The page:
You are told by your doctor to closely monitor your blood sugar several times a day to make sure that it stays within the normal range in order to prevent complications. And this is why it can be unnerving to see that your glucose meter is saying that your blood sugar is high.

There are some people who tend to have really high blood sugar levels at the start of the day. If you’re one of them, this article is made just for you — it will teach you the reasons why your blood sugar can be high in the morning, as well as provide you with some tips on how to have it avoided.

Make sure that you repost this article on your various social media sites most especially if you have family and friends who are also told by their doctors to carefully keep an eye on their blood sugar levels.

According to doctors, there are a couple of things that can cause your blood sugar to spike in the morning. One is called the dawn phenomenon, and the other is referred to as Somogyi effect.

The Dawn Phenomenon

Simply put, the dawn phenomenon has something to do with some bodily changes that take place while you are in dreamland, having a direct effect on the levels of sugar in the blood.

Between 12 AM and 3 AM, your body has very little need for insulin, the hormone that permits sugar to move from the bloodstream to the cells. Because your body may have used all of the circulating insulin before you hopped into bed the night before, your blood sugar may become very low.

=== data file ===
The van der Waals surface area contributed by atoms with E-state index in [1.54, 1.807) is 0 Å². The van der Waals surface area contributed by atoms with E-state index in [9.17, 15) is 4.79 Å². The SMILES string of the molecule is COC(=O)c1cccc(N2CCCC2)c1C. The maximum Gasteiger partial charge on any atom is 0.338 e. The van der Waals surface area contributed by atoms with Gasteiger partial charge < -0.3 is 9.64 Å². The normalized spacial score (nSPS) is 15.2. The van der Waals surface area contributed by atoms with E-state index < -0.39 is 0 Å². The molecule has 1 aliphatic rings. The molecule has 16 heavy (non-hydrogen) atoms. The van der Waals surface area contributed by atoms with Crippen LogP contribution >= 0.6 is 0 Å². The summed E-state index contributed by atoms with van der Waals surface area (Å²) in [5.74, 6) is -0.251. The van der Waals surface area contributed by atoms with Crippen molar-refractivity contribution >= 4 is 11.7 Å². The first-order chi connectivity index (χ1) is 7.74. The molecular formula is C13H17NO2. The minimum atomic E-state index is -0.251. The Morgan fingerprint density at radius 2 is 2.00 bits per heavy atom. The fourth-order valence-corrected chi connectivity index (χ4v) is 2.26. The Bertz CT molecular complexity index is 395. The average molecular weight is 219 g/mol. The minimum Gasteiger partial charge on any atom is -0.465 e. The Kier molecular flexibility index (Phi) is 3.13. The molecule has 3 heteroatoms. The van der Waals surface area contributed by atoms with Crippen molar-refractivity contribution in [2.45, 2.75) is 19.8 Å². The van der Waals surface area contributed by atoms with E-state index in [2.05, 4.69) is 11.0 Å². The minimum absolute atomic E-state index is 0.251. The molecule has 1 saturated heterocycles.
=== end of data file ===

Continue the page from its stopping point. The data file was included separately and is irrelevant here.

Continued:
Somewhere in between 3 AM and 8 AM, your body will prepare itself for the busy day ahead by releasing some stored sugar into the bloodstream. Certain hormones that increase insulin sensitivity are also released.

As a result, your glucose meter may tell you that you have high blood sugar.

However, do take note that you’re not the only one who may experience the dawn phenomenon, but everybody else. This means that diabetics and non-diabetics alike can have high levels of sugar in the blood in the morning.

Somogyi Effect

Unlike the dawn phenomenon, the Somogyi effect is not applicable to anyone — it mainly affects people with diabetes, in particular those who are very poor at managing the disease.

More often than not, missed meals or snacks in the evening are the ones to blame. It may also be brought about by ill-timing of insulin injections. But still the Somogyi effect is related to the amount of insulin circulating in the body, just like in the case of the dawn phenomenon.

You may have high blood sugar in the morning due to the Somogyi effect if you failed to consume enough food the night before. To compensate for it, your body releases high amounts of insulin in order to attempt to drive any amount of sugar from the blood and into your cells.

If your dose of insulin is not enough, you may also end up with the Somogyi effect. Again, it has something to do with your body trying to produce more insulin.

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